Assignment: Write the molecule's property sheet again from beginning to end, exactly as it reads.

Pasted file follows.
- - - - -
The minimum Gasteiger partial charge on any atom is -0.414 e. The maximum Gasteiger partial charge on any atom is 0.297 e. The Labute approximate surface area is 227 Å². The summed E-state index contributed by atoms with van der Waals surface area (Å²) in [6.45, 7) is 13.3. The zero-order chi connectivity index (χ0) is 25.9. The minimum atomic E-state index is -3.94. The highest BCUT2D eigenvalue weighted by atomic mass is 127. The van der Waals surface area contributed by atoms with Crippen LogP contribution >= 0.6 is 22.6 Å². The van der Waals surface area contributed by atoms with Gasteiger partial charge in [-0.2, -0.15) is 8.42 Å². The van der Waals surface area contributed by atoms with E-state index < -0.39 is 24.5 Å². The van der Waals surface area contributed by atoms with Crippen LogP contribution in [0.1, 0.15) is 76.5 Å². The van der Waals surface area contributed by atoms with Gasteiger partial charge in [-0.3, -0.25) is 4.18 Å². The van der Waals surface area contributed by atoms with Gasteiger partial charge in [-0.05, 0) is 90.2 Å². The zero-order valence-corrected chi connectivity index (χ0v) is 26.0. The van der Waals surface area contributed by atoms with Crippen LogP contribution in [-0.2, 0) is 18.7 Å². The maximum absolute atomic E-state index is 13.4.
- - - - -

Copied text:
The minimum Gasteiger partial charge on any atom is -0.414 e. The maximum Gasteiger partial charge on any atom is 0.297 e. The Labute approximate surface area is 227 Å². The summed E-state index contributed by atoms with van der Waals surface area (Å²) in [6.45, 7) is 13.3. The zero-order chi connectivity index (χ0) is 25.9. The minimum atomic E-state index is -3.94. The highest BCUT2D eigenvalue weighted by atomic mass is 127. The van der Waals surface area contributed by atoms with Crippen LogP contribution >= 0.6 is 22.6 Å². The van der Waals surface area contributed by atoms with Gasteiger partial charge in [-0.2, -0.15) is 8.42 Å². The van der Waals surface area contributed by atoms with E-state index < -0.39 is 24.5 Å². The van der Waals surface area contributed by atoms with Crippen LogP contribution in [0.1, 0.15) is 76.5 Å². The van der Waals surface area contributed by atoms with Gasteiger partial charge in [-0.3, -0.25) is 4.18 Å². The van der Waals surface area contributed by atoms with Gasteiger partial charge in [-0.05, 0) is 90.2 Å². The zero-order valence-corrected chi connectivity index (χ0v) is 26.0. The van der Waals surface area contributed by atoms with Crippen LogP contribution in [-0.2, 0) is 18.7 Å². The maximum absolute atomic E-state index is 13.4.